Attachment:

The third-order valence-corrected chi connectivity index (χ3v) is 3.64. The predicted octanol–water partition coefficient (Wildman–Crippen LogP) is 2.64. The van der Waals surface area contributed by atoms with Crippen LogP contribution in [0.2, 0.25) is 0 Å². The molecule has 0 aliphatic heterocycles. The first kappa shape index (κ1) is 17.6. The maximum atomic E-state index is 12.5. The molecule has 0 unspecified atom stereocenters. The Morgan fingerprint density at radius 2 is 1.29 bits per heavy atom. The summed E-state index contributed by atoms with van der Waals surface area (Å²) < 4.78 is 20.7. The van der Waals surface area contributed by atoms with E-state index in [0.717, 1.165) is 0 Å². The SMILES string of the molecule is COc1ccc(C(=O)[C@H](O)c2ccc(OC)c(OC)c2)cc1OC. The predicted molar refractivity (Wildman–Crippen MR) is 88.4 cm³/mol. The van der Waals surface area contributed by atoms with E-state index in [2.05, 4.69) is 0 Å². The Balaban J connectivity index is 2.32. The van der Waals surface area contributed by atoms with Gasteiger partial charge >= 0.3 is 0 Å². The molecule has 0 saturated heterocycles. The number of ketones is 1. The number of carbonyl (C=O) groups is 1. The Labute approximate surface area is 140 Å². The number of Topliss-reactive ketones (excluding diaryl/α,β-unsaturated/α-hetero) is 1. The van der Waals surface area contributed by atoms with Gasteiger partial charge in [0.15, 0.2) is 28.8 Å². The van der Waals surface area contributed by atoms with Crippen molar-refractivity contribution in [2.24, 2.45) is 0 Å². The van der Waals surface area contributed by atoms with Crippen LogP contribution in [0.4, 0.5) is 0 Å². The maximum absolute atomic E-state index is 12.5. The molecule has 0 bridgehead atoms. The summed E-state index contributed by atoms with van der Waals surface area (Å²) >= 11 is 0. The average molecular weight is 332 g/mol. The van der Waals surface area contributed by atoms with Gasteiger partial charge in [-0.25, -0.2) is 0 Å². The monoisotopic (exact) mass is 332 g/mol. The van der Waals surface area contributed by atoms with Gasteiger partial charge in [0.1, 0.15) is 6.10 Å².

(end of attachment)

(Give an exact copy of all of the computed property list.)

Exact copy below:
The third-order valence-corrected chi connectivity index (χ3v) is 3.64. The predicted octanol–water partition coefficient (Wildman–Crippen LogP) is 2.64. The van der Waals surface area contributed by atoms with Crippen LogP contribution in [0.2, 0.25) is 0 Å². The molecule has 0 aliphatic heterocycles. The first kappa shape index (κ1) is 17.6. The maximum atomic E-state index is 12.5. The molecule has 0 unspecified atom stereocenters. The Morgan fingerprint density at radius 2 is 1.29 bits per heavy atom. The summed E-state index contributed by atoms with van der Waals surface area (Å²) < 4.78 is 20.7. The van der Waals surface area contributed by atoms with E-state index in [0.717, 1.165) is 0 Å². The SMILES string of the molecule is COc1ccc(C(=O)[C@H](O)c2ccc(OC)c(OC)c2)cc1OC. The predicted molar refractivity (Wildman–Crippen MR) is 88.4 cm³/mol. The van der Waals surface area contributed by atoms with E-state index in [2.05, 4.69) is 0 Å². The Balaban J connectivity index is 2.32. The van der Waals surface area contributed by atoms with Gasteiger partial charge >= 0.3 is 0 Å². The molecule has 0 saturated heterocycles. The number of ketones is 1. The number of carbonyl (C=O) groups is 1. The Labute approximate surface area is 140 Å². The number of Topliss-reactive ketones (excluding diaryl/α,β-unsaturated/α-hetero) is 1. The van der Waals surface area contributed by atoms with Gasteiger partial charge in [0.15, 0.2) is 28.8 Å². The van der Waals surface area contributed by atoms with Crippen molar-refractivity contribution in [2.24, 2.45) is 0 Å². The van der Waals surface area contributed by atoms with Crippen LogP contribution in [0.4, 0.5) is 0 Å². The maximum absolute atomic E-state index is 12.5. The molecule has 0 bridgehead atoms. The summed E-state index contributed by atoms with van der Waals surface area (Å²) >= 11 is 0. The average molecular weight is 332 g/mol. The van der Waals surface area contributed by atoms with Gasteiger partial charge in [-0.25, -0.2) is 0 Å². The monoisotopic (exact) mass is 332 g/mol. The van der Waals surface area contributed by atoms with Gasteiger partial charge in [0.1, 0.15) is 6.10 Å².